Prison has become our throw away society. We send guys (and women) in there and they come out better criminals. We all know rape and beatings are common, and we are ok with that because the "deserve" it. Guards look the other way, wardens allow it, society condones it.... laws are made to be broken in prison. But what does that teach the prisoners? They go back on the outside with an even greater distrust of police and the system. They know the laws don't pertain to them, so they disregard the law. And it isn't just rapists and child molestors that get raped. It's the thieves, marijuana dealers, drunk drivers, tax evaders.... all who will be back out in a few short years. If we want our prisoners to be law abiding citizens, then we need to practice what we preach while they're incarcerated.

Prisoner life should be hard, it should suck, and it should make a person NEVER want to go back to prison. But it should be lawful. They should have the same personal guarantees of safety as everyone else. If they feel disposable on the inside, they'll feel disposable on the outside. There is nothing to gain by putting a guy with a 3year sentence anywhere near a guy with a life sentence. The lifer has nothing to lose by making the 3 year guy's life miserable. Anyone in prison with the chance to get back to society should be MADE to learn a trade or to gain some sort of education. Wanna workout? Fine, you can earn an hour of gym time by spended an hour in the classroom or reading a book.

Punishment for breaking laws and rules should be swift and severe. I remember a few years ago a prison would suspend a prisoners cafeteria time and serve him The Loaf instead. It served all nutrional needs and was healthy. But it didn't taste very good and it was boring. Prisoners were horrified to be put on the loaf and would straigthen up real quick when they got it. However, "prisoner rights advocates" claimed it was unfair treatment and had that prisons most effective means of behavior modification stopped. And crime/rulebreaking in that prison shot up through the roof. Pfft.

Prisons are necessary, but if we would use them properly we'd be able to stop the cycles of crime. Or at least significantly slow it down. The fact of the matter is, most prisoners are going to rejoin society. If he comes out no different or no better or worse than he went in, how do we expect him to act any differently when he comes out?





When the debate is lost, slander becomes the tool of the loser. Socrates
Guest
Posted: Tuesday, May 01, 2012 8:53:07 AM

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Joined: 12/1/2006
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Quote:
One of the biggest problems with the entire US enforcement and judicial system is that it has to be self-perpetuating in order to survive. There is no incentive to "win" any of the so-called "war on" programs in this country, becasue if they were won, the program would end, and hundreds of people would have to find other employment.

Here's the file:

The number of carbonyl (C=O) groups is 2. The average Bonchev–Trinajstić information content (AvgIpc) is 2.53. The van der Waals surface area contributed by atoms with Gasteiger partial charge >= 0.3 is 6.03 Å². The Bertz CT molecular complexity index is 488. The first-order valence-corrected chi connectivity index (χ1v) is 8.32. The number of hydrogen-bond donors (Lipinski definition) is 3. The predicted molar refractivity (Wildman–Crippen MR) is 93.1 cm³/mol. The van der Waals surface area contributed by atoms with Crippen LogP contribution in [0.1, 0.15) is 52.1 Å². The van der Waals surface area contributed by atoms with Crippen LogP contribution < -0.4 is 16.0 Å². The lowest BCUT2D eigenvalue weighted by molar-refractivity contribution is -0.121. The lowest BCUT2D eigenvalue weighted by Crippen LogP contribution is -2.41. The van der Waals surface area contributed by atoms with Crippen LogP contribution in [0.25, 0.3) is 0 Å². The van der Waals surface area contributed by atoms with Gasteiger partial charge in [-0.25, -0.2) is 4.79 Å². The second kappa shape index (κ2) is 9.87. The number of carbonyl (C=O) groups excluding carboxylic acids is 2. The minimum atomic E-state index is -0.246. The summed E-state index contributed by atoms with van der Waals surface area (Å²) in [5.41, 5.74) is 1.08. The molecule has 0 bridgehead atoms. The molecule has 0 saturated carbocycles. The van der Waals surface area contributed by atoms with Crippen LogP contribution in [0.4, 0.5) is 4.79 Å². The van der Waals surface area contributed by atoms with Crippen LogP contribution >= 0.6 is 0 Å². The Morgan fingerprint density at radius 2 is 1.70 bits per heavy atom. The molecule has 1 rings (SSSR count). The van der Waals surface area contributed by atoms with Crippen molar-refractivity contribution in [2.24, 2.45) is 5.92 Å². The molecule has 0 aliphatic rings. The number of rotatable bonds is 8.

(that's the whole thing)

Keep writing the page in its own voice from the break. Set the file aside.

Therein lies the rub.
allinabout18times
Posted: Tuesday, May 01, 2012 9:13:53 AM

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Joined: 2/2/2011
Posts: 53
We, the United States, rank with Iraq, Iran, China and Afgan as the countries with the highrst death rates via capital punishment.
In addition, approximately 80% of all incarcerated people are there for drug offenses. Our record as a country for 'rehabilitation' is abysmal with regard to any type of drug rehab. Those systems where there are drug rehab programs have a much lower rate of repeat offenders. If we want to change the prison system many things must be done:
1. Drug rehabilitation;
2. Increased job opportunities, especially in the inner cities;
Oh hell, this is senseless. I think I'm 'preaching to the converted'.



"If you don't do the roadwork in the dark of the morning, you get found out under the bright lights." Joe Frazier
Guest
Posted: Tuesday, May 01, 2012 1:55:37 PM

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allinabout18times wrote:
We, the United States, rank with Iraq, Iran, China and Afgan as the countries with the highrst death rates via capital punishment.
In addition, approximately 80% of all incarcerated people are there for drug offenses. Our record as a country for 'rehabilitation' is abysmal with regard to any type of drug rehab. Those systems where there are drug rehab programs have a much lower rate of repeat offenders. If we want to change the prison system many things must be done:
1. Drug rehabilitation;
2. Increased job opportunities, especially in the inner cities;
Oh hell, this is senseless. I think I'm 'preaching to the converted'.



Or we could actually do something to deter crime. Obviously, Old Sparky didn't do it and neither does the drug cocktail that they use now.
A reform on our drug laws should help for the 80%. As for the other 20? How about like some other countries with a lot of sand in the streets? Steal something? Get your hand cut off. No appeals, no questions. Bye bye hand. Sometimes it takes a barbaric response to a barbaric act. Does it or does it not?
CharlotteRusse1
Posted: Tuesday, May 01, 2012 9:04:10 PM

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Sorry you won't get many takers on Imposing Sharia law here...

We need to get rid of for-profit prison outsourcing. It doesn't save money and it invites corruption.

Writer of amateur erotica since 2011..See the latest at:

DLizze
Posted: Wednesday, May 02, 2012 8:09:16 AM

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"The lifer has nothing to lose by making the 3 year guy's life miserable."